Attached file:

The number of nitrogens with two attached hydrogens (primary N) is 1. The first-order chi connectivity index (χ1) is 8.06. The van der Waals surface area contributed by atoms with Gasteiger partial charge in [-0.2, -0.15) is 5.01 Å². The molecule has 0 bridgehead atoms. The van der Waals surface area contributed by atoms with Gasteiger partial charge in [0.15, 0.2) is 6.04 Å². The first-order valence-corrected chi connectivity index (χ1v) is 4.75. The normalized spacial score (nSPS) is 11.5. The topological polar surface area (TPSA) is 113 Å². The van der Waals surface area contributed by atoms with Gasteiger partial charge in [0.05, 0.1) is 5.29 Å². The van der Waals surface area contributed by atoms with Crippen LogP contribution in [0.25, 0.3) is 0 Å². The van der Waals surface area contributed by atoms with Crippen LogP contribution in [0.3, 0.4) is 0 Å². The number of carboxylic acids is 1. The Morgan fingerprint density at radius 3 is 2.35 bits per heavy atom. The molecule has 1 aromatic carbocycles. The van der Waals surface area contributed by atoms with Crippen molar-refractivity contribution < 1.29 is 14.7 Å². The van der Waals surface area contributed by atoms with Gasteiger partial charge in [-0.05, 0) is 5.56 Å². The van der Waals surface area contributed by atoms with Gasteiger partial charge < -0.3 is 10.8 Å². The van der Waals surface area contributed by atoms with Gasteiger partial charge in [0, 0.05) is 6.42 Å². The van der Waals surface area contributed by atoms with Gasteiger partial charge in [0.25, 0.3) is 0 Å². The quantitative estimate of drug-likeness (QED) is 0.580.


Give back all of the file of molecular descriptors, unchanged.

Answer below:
The number of nitrogens with two attached hydrogens (primary N) is 1. The first-order chi connectivity index (χ1) is 8.06. The van der Waals surface area contributed by atoms with Gasteiger partial charge in [-0.2, -0.15) is 5.01 Å². The molecule has 0 bridgehead atoms. The van der Waals surface area contributed by atoms with Gasteiger partial charge in [0.15, 0.2) is 6.04 Å². The first-order valence-corrected chi connectivity index (χ1v) is 4.75. The normalized spacial score (nSPS) is 11.5. The topological polar surface area (TPSA) is 113 Å². The van der Waals surface area contributed by atoms with Gasteiger partial charge in [0.05, 0.1) is 5.29 Å². The van der Waals surface area contributed by atoms with Crippen LogP contribution in [0.25, 0.3) is 0 Å². The van der Waals surface area contributed by atoms with Crippen LogP contribution in [0.3, 0.4) is 0 Å². The number of carboxylic acids is 1. The Morgan fingerprint density at radius 3 is 2.35 bits per heavy atom. The molecule has 1 aromatic carbocycles. The van der Waals surface area contributed by atoms with Crippen molar-refractivity contribution < 1.29 is 14.7 Å². The van der Waals surface area contributed by atoms with Gasteiger partial charge in [-0.05, 0) is 5.56 Å². The van der Waals surface area contributed by atoms with Gasteiger partial charge < -0.3 is 10.8 Å². The van der Waals surface area contributed by atoms with Gasteiger partial charge in [0, 0.05) is 6.42 Å². The van der Waals surface area contributed by atoms with Gasteiger partial charge in [0.25, 0.3) is 0 Å². The quantitative estimate of drug-likeness (QED) is 0.580.